Fire at Dawn



My fingertips are the first to wake up. Then, strangely, my tongue, which distastefully notes the staleless of my mouth. Even though my eyes were still half glued with sleep, I am aware, in the neon darkness of the predawn, of Stephen’s shadowy form moving around the room. At the window, he becomes a man again, his silhouette tall next to that of the cactus on the windowsill.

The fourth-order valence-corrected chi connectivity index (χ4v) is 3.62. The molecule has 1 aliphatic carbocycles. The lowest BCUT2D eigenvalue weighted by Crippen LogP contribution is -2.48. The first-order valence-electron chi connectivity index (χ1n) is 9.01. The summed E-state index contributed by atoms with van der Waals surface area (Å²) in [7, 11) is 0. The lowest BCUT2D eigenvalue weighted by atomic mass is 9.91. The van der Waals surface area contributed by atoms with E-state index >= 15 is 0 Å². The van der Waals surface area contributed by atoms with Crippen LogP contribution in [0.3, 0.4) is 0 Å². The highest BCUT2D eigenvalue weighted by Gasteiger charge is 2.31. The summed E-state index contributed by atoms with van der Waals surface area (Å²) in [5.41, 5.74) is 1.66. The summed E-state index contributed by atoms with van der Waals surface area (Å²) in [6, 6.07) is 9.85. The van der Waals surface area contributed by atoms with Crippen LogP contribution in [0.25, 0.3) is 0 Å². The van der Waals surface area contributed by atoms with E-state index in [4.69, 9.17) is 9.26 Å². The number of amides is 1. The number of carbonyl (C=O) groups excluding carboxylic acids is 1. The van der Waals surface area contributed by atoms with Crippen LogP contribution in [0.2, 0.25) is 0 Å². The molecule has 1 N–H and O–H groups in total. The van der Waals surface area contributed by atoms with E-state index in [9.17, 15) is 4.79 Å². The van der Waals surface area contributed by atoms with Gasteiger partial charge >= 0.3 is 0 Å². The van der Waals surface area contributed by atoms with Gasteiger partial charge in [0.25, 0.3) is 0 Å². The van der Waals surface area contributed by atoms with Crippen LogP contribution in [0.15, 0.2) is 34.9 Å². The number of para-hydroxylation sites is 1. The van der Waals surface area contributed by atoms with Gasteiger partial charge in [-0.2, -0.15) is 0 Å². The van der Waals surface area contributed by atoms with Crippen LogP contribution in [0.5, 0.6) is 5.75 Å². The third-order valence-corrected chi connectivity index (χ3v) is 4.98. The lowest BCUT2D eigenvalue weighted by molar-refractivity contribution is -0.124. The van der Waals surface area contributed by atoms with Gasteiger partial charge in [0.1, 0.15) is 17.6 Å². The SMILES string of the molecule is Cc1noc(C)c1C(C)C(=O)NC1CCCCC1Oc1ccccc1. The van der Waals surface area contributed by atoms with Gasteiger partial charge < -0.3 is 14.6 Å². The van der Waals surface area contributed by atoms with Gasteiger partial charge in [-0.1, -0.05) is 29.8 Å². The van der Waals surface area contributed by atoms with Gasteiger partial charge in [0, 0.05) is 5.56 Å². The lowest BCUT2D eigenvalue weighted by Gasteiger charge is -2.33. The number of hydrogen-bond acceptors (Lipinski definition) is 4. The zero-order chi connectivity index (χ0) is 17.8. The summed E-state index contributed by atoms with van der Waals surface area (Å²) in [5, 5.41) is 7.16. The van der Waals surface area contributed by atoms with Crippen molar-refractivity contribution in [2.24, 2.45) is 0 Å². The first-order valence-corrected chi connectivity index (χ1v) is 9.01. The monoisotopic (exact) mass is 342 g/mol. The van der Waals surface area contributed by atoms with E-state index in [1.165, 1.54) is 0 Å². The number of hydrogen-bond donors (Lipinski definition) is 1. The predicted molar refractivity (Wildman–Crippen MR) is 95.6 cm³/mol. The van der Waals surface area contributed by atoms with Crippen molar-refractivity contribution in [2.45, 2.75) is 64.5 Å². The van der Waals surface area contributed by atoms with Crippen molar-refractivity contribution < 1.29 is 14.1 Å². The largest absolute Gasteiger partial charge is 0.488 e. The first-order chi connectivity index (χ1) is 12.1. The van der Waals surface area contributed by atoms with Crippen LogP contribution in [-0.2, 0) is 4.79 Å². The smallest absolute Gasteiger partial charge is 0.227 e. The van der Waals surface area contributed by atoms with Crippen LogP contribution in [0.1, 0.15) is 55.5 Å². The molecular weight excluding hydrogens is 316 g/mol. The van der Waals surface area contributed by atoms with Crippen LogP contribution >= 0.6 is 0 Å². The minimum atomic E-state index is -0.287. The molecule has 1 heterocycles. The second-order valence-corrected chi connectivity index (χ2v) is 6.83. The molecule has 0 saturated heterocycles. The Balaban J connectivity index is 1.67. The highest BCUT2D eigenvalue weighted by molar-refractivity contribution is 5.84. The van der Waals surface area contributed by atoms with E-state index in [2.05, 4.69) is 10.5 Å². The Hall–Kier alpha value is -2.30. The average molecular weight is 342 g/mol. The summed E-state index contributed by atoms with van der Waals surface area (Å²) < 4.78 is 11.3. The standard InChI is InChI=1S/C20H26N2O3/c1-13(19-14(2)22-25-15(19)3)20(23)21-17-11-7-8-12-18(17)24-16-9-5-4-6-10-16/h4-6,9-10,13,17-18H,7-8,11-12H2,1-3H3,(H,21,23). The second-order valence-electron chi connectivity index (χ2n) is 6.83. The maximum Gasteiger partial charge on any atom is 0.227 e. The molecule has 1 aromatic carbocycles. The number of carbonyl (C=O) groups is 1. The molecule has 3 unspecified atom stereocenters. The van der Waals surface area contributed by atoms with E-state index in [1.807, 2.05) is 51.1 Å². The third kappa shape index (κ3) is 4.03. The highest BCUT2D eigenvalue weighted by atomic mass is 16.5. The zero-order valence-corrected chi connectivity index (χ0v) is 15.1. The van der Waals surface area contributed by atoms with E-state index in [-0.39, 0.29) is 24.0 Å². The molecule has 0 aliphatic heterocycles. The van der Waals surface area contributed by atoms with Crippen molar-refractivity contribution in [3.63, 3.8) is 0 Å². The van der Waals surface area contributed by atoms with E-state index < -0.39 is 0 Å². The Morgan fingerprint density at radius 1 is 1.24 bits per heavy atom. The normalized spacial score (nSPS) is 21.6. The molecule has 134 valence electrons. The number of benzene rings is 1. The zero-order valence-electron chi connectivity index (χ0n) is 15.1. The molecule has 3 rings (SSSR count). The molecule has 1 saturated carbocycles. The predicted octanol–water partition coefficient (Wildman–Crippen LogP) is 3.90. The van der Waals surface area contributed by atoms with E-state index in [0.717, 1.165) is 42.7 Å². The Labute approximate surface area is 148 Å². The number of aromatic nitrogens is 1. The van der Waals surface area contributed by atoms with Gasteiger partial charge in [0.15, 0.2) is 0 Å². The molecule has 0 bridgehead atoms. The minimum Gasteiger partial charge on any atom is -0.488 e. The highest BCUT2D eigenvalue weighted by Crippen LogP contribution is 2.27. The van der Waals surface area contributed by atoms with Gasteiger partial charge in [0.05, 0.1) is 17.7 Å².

“I smell smoke,” he says again. My sleep-heavy body lets in a new layer of sensation: sirens, many of them, drifting towards us from all directions. Their scream sounds like a red light, flashing and turning, fading and then becoming loud. Stephen comes back to bed, sniffing at the air but reassured that the smoke is not our problem. All I can smell, with my groggy nose, is the bitter perfume of wet cigarette butts. A light flashes by our window, briefly illuminating the cactus’s shadow in red and orange, and Stephen begins to snore. I lay awake with the scent of bitter cigarette corpses, amazed by the confidence sleep requires. It comes back to me eventually, that senseless confidence, and I dream of incessant floods.

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